Savage Marketer with Jeff J Hunter

30: How To Run An Event On Social Media The RIGHT Way Ft. Paul Sokol

30: How to Run an Event on Social Media The RIGHT Way Ft. Paul Sokol

Does your business thrive off of face to face engagement like social events but its been lacking since the pandemic? Corona has started to really strangle that involvement because folks dont know the awesome benefits of pivoting their events online and using social media to draw that participation. Well, you are here to learn something savage and I have Paul Sokol here to unload a wealth of social media event marketing on us. The very online strategies he’ll be teaching us can also be applied to offline events, so dont fret once life gets back to normal you can continue hosting successful functions!

Paul Sokol is the self-proclaimed Automation Jedi! Amongst many happy clients, he has worked with Shark Tank winners and designed automation funnels that turned six figures within nine days. As a thought leader in automated experience design, his passion is to achieve meaningful outcomes with humanized automation to maximize input effort. You dont want to miss out on listening to this guy. Here are a few Savage Takeaways:

  • The genius of utilizing Facebook event pages as a great tactic to drive your business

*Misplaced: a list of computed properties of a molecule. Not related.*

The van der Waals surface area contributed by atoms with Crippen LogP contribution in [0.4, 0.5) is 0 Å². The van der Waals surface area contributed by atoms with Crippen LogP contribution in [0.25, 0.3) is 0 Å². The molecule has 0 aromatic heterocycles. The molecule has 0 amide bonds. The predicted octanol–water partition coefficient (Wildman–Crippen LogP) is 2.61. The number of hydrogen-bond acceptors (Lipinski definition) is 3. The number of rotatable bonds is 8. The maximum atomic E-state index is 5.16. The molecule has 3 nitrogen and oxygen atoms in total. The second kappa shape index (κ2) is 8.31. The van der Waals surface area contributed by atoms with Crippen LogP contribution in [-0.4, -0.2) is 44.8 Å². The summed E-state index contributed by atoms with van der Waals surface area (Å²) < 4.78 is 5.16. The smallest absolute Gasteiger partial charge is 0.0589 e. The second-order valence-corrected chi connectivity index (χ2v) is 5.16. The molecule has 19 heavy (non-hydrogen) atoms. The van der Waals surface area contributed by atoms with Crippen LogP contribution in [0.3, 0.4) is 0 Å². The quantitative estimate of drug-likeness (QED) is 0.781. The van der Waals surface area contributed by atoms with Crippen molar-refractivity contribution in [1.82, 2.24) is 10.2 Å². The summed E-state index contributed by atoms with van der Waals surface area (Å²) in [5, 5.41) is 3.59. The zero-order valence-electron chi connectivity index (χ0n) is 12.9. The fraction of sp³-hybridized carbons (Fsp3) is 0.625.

• Fantastic ways to remarket to folks who are interested and just need to RSVP or buy tickets
  • How to capture attention by bypassing news feeds and hop right into notifications to promote the hype of your event.

How To Run An Event On Social Media The RIGHT Way Ft. Paul Sokol

Value Bombs

1. “You're literally hijacking the news feed because once somebody says they're going to an event, those event updates are being prioritized in notifications so they know it's important to you.” ~Jeff

2. “If you have an email list, set up the event, and then blast your list with the event. Hey, this new events coming on go RSVP because now you're funneling people from your email list into your remarketing” ~Paul

3. “Remember the audience's challenges. If you can keep presenting them with the value of why they should go to the event, they'll actually show up” ~Jeff

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30: How to Run an Event on Social Media The RIGHT Way Ft. Paul Sokol

Show Notes 

How to Run an Event on Social Media The RIGHT Way Ft. Paul Sokol

[4:30]  Things needed to launch a successful event on social media.

[8:41] The simple start-up to create an event.

[11:56] The bells and whistles for planning that you need to use to maximize the exposure of your day.

[16:55] How to get the conversation going using free stuff. 

[19:52] The hidden news feed that goes straight to notifications.

[21:54] Use a variety of angles and appeals in your post to speak to different audiences.

[25:35] Ways to use paid advertising as a funnel to generate traffic to your event page.

[30:46] Tools to use beyond Facebook for integration to get deeper into your target audience.

[36:20] Time segmenting your audience that has responded to your event, to keep them engaged.

[39:10] Free advertisement to niche audiences outside of newsfeeds and notifications. 

[42:41] Utilize your email list to cross-promote the event as well.

[43:17] During the event, go live to promote it’s hype, engagement, and grow your audience. 

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How To Run An Event On Social Media The RIGHT Way